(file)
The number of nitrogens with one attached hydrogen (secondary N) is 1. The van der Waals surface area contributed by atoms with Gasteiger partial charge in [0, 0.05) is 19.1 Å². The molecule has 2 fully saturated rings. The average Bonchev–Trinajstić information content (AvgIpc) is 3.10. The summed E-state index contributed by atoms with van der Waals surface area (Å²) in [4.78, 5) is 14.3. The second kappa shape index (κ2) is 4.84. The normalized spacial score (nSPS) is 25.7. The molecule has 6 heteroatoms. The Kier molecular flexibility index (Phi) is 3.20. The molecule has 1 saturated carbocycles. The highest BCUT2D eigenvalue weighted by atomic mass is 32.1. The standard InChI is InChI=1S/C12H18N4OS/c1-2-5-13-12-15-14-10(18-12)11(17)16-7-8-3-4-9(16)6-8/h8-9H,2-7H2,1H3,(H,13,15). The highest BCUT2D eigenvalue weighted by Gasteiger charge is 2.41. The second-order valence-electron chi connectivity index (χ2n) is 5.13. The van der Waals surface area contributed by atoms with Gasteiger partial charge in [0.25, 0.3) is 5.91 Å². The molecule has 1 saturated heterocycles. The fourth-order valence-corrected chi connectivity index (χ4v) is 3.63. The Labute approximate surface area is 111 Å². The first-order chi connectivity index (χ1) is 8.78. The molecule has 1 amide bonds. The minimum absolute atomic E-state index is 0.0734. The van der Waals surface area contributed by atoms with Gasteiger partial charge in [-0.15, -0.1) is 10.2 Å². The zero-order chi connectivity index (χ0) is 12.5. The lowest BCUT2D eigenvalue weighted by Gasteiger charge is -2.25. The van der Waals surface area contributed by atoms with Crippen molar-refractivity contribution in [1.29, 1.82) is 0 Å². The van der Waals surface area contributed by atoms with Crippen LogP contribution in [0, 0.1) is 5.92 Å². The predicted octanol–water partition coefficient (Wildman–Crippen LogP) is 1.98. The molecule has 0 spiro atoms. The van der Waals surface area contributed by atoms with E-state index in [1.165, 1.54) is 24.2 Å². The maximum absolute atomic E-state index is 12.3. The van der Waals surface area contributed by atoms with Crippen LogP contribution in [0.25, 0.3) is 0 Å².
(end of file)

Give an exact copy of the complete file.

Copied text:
The number of nitrogens with one attached hydrogen (secondary N) is 1. The van der Waals surface area contributed by atoms with Gasteiger partial charge in [0, 0.05) is 19.1 Å². The molecule has 2 fully saturated rings. The average Bonchev–Trinajstić information content (AvgIpc) is 3.10. The summed E-state index contributed by atoms with van der Waals surface area (Å²) in [4.78, 5) is 14.3. The second kappa shape index (κ2) is 4.84. The normalized spacial score (nSPS) is 25.7. The molecule has 6 heteroatoms. The Kier molecular flexibility index (Phi) is 3.20. The molecule has 1 saturated carbocycles. The highest BCUT2D eigenvalue weighted by atomic mass is 32.1. The standard InChI is InChI=1S/C12H18N4OS/c1-2-5-13-12-15-14-10(18-12)11(17)16-7-8-3-4-9(16)6-8/h8-9H,2-7H2,1H3,(H,13,15). The highest BCUT2D eigenvalue weighted by Gasteiger charge is 2.41. The second-order valence-electron chi connectivity index (χ2n) is 5.13. The van der Waals surface area contributed by atoms with Gasteiger partial charge in [0.25, 0.3) is 5.91 Å². The molecule has 1 saturated heterocycles. The fourth-order valence-corrected chi connectivity index (χ4v) is 3.63. The Labute approximate surface area is 111 Å². The first-order chi connectivity index (χ1) is 8.78. The molecule has 1 amide bonds. The minimum absolute atomic E-state index is 0.0734. The van der Waals surface area contributed by atoms with Gasteiger partial charge in [-0.15, -0.1) is 10.2 Å². The zero-order chi connectivity index (χ0) is 12.5. The lowest BCUT2D eigenvalue weighted by Gasteiger charge is -2.25. The van der Waals surface area contributed by atoms with Crippen molar-refractivity contribution in [1.29, 1.82) is 0 Å². The van der Waals surface area contributed by atoms with Crippen LogP contribution in [0, 0.1) is 5.92 Å². The predicted octanol–water partition coefficient (Wildman–Crippen LogP) is 1.98. The molecule has 0 spiro atoms. The van der Waals surface area contributed by atoms with E-state index in [1.165, 1.54) is 24.2 Å². The maximum absolute atomic E-state index is 12.3. The van der Waals surface area contributed by atoms with Crippen LogP contribution in [0.25, 0.3) is 0 Å².